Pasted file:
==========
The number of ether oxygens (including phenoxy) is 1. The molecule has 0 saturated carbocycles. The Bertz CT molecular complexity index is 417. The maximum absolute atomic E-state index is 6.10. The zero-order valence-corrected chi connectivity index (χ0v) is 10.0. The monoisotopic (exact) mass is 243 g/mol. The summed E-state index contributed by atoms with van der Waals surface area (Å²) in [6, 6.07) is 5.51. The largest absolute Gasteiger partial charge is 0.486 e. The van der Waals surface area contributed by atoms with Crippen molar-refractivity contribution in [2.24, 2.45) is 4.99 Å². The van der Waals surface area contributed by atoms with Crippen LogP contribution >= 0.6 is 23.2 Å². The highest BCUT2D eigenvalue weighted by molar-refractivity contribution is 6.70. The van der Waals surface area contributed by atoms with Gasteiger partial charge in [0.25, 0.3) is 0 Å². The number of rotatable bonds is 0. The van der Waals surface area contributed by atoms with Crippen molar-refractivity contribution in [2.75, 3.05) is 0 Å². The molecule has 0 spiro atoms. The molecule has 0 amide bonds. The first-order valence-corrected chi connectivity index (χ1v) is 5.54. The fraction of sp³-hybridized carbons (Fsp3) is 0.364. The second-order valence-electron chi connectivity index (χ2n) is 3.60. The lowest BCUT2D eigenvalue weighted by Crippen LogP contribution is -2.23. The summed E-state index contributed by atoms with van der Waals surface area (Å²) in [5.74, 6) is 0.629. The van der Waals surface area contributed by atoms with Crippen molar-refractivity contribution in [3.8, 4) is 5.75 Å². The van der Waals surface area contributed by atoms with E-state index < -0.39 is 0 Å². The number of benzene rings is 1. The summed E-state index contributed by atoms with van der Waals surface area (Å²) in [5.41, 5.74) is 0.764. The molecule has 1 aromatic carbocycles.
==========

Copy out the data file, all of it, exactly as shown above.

The number of ether oxygens (including phenoxy) is 1. The molecule has 0 saturated carbocycles. The Bertz CT molecular complexity index is 417. The maximum absolute atomic E-state index is 6.10. The zero-order valence-corrected chi connectivity index (χ0v) is 10.0. The monoisotopic (exact) mass is 243 g/mol. The summed E-state index contributed by atoms with van der Waals surface area (Å²) in [6, 6.07) is 5.51. The largest absolute Gasteiger partial charge is 0.486 e. The van der Waals surface area contributed by atoms with Crippen molar-refractivity contribution in [2.24, 2.45) is 4.99 Å². The van der Waals surface area contributed by atoms with Crippen LogP contribution >= 0.6 is 23.2 Å². The highest BCUT2D eigenvalue weighted by molar-refractivity contribution is 6.70. The van der Waals surface area contributed by atoms with Gasteiger partial charge in [0.25, 0.3) is 0 Å². The number of rotatable bonds is 0. The van der Waals surface area contributed by atoms with Crippen molar-refractivity contribution in [2.75, 3.05) is 0 Å². The molecule has 0 spiro atoms. The molecule has 0 amide bonds. The first-order valence-corrected chi connectivity index (χ1v) is 5.54. The fraction of sp³-hybridized carbons (Fsp3) is 0.364. The second-order valence-electron chi connectivity index (χ2n) is 3.60. The lowest BCUT2D eigenvalue weighted by Crippen LogP contribution is -2.23. The summed E-state index contributed by atoms with van der Waals surface area (Å²) in [5.74, 6) is 0.629. The van der Waals surface area contributed by atoms with Crippen molar-refractivity contribution in [3.8, 4) is 5.75 Å². The van der Waals surface area contributed by atoms with E-state index < -0.39 is 0 Å². The number of benzene rings is 1. The summed E-state index contributed by atoms with van der Waals surface area (Å²) in [5.41, 5.74) is 0.764. The molecule has 1 aromatic carbocycles.